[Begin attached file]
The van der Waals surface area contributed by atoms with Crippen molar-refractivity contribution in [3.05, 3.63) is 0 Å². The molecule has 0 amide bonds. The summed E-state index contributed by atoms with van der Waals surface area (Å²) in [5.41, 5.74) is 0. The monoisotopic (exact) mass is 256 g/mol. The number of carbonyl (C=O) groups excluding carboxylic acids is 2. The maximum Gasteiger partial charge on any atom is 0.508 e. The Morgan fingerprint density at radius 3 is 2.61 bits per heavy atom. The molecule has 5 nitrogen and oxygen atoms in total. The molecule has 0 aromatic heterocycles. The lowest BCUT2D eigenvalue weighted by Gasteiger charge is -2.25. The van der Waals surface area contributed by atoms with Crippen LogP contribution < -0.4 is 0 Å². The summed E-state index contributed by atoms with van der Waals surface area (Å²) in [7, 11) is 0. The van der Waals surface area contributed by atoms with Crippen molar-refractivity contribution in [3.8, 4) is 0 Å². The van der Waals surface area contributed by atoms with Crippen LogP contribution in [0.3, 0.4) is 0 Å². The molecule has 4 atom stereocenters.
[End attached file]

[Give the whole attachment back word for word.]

The van der Waals surface area contributed by atoms with Crippen molar-refractivity contribution in [3.05, 3.63) is 0 Å². The molecule has 0 amide bonds. The summed E-state index contributed by atoms with van der Waals surface area (Å²) in [5.41, 5.74) is 0. The monoisotopic (exact) mass is 256 g/mol. The number of carbonyl (C=O) groups excluding carboxylic acids is 2. The maximum Gasteiger partial charge on any atom is 0.508 e. The Morgan fingerprint density at radius 3 is 2.61 bits per heavy atom. The molecule has 5 nitrogen and oxygen atoms in total. The molecule has 0 aromatic heterocycles. The lowest BCUT2D eigenvalue weighted by Gasteiger charge is -2.25. The van der Waals surface area contributed by atoms with Crippen LogP contribution < -0.4 is 0 Å². The summed E-state index contributed by atoms with van der Waals surface area (Å²) in [7, 11) is 0. The van der Waals surface area contributed by atoms with Crippen molar-refractivity contribution in [3.8, 4) is 0 Å². The van der Waals surface area contributed by atoms with Crippen LogP contribution in [0.3, 0.4) is 0 Å². The molecule has 4 atom stereocenters.